(originally published 1/24/19)
Having a theatre in Brookside had been a big part of the dream of Harry Jacobs, the developer who, in 1937, built it on most of the east side of what is today Brookside Plaza, one block east of Brookside Boulevard. Jacobs called it the Brookside Theatre Building, because in addition to the theatre, it housed a half dozen or so retail shops at the street level, and professional offices on the second floor. When finished, the Brookside Theatre Building was imposing, an architectural anomaly that stood in stark contrast to the Nichols Company’s more traditionally designed buildings. Most of the theatre building’s façade was Colonial, a cupola with a flagpole its only ornamentation. But the neon art deco theatre marquee at the south end and the massive electric sign on the roof that could be seen for blocks made it the flashiest building Brookside would ever see.
For almost forty years, the Brookside Theatre was an important draw for Brookside. Not only was it a popular choice for date nights and family outings, the theatre was also the backdrop to many promotions by the Brookside Merchants’ Association. But as a business venture, the theatre started to struggle in the 1970s. Movie goers were flocking to suburban multiplexes with large screens and sound systems. Ironically, one of the first of those in the country was built in 1962 in the new Ward Parkway shopping center just a few miles south of Brookside. The Brookside Theatre showed its last movie in 1976, and for almost two years, it served as a venue for live music, much to the consternation of many Brookside regulars.
The fire broke out just before dawn, and the first call came in at 8:30, Sunday morning, January 29. It could hardly have happened on a worse day. There were four major fires in the city that weekend, including the horrific Coates House fire downtown. The fire department’s capacity was stretched to its limits. The situation was made worse by the 5-degree temperatures, causing water to freeze not only on the streets and buildings, but on the firemen themselves, and rendering one truck inoperable. The firefighters fought the blaze from the street, from ladder trucks, and from the roofs of nearby buildings. There would be two more calls for additional units before the fire was conquered about midday, crowding Brookside with 75 firefighters and more than a dozen vehicles.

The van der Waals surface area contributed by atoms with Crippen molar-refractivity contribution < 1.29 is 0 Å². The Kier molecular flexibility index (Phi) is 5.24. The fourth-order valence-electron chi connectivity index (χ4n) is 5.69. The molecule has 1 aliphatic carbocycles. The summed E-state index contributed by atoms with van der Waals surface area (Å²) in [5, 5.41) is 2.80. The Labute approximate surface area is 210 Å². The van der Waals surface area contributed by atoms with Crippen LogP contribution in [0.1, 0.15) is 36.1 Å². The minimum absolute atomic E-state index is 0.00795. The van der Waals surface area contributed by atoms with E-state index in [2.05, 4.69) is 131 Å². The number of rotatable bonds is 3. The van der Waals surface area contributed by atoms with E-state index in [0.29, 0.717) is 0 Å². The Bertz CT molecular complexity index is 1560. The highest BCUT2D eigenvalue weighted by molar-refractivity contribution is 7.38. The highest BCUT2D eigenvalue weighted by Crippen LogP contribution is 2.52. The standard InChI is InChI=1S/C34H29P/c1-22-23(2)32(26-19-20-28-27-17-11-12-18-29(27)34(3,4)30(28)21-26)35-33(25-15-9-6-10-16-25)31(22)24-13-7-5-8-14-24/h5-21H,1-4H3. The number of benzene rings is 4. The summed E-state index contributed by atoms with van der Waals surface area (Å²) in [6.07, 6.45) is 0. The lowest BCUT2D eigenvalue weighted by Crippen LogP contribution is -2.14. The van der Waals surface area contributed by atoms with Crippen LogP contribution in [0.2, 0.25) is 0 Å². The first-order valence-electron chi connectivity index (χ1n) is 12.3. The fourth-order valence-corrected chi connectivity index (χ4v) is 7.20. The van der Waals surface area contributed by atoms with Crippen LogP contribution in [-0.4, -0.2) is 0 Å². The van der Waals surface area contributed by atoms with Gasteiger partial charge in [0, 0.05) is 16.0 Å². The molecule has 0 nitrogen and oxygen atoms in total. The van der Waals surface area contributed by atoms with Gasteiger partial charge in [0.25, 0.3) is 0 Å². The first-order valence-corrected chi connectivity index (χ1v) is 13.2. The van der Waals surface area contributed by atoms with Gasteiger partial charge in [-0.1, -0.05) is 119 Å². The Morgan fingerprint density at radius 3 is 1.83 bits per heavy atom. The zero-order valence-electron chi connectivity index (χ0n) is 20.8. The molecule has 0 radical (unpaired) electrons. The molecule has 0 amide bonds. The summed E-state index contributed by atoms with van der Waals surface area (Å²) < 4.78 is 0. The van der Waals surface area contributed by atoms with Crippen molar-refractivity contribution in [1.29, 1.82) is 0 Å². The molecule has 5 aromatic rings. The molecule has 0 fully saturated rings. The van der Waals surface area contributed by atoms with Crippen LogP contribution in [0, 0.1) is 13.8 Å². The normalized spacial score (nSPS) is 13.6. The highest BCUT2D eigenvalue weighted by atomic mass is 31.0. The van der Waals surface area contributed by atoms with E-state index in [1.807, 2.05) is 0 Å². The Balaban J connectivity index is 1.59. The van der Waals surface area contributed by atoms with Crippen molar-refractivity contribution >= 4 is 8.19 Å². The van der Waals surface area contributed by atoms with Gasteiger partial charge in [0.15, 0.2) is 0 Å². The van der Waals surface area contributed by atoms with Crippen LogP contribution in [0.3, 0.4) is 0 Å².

Later, it would be determined that the fire started in Nick’s Bar-B-Q on the Theatre Building’s ground floor. The damage was tremendous, and the only bright point was that no one had been seriously injured. Property loss was nearly complete. Ironically, of all the parts of the building damaged by the fire, the Brookside Theatre sustained the least amount of damage. The lobby was destroyed, but the auditorium was largely intact.
Altogether, some twenty businesses were displaced, although many found temporary homes in other spaces, sometimes sharing space with other merchants. Others would never return. Of those, the loss of Norman Hoyt Photography was particularly keen. Hoyt had photographed nearly all the events in Brookside for many years, and his pictures were a regular feature in The Wednesday Magazine. The fire destroyed all his negatives, and with them, a generation’s worth of Brookside images.
Jacobs would rebuild, but not the theatre. In 1980, Milgram’s opened a new expanded grocery store at the south end of the block, abutting a smaller lower-level office space at the north end of the property where Jacobs built his own offices. But the building was not the landmark for Brookside it had once been, and the beautiful – if garish – lighted “Brookside Theatre” sign that sat on the roof of the Brookside Theatre Building was gone for good.
(Photo credit: Fire and ice – a lone firefighter in front of the Brookside Theatre building on the frigid January morning of the blaze, image from a private collection.)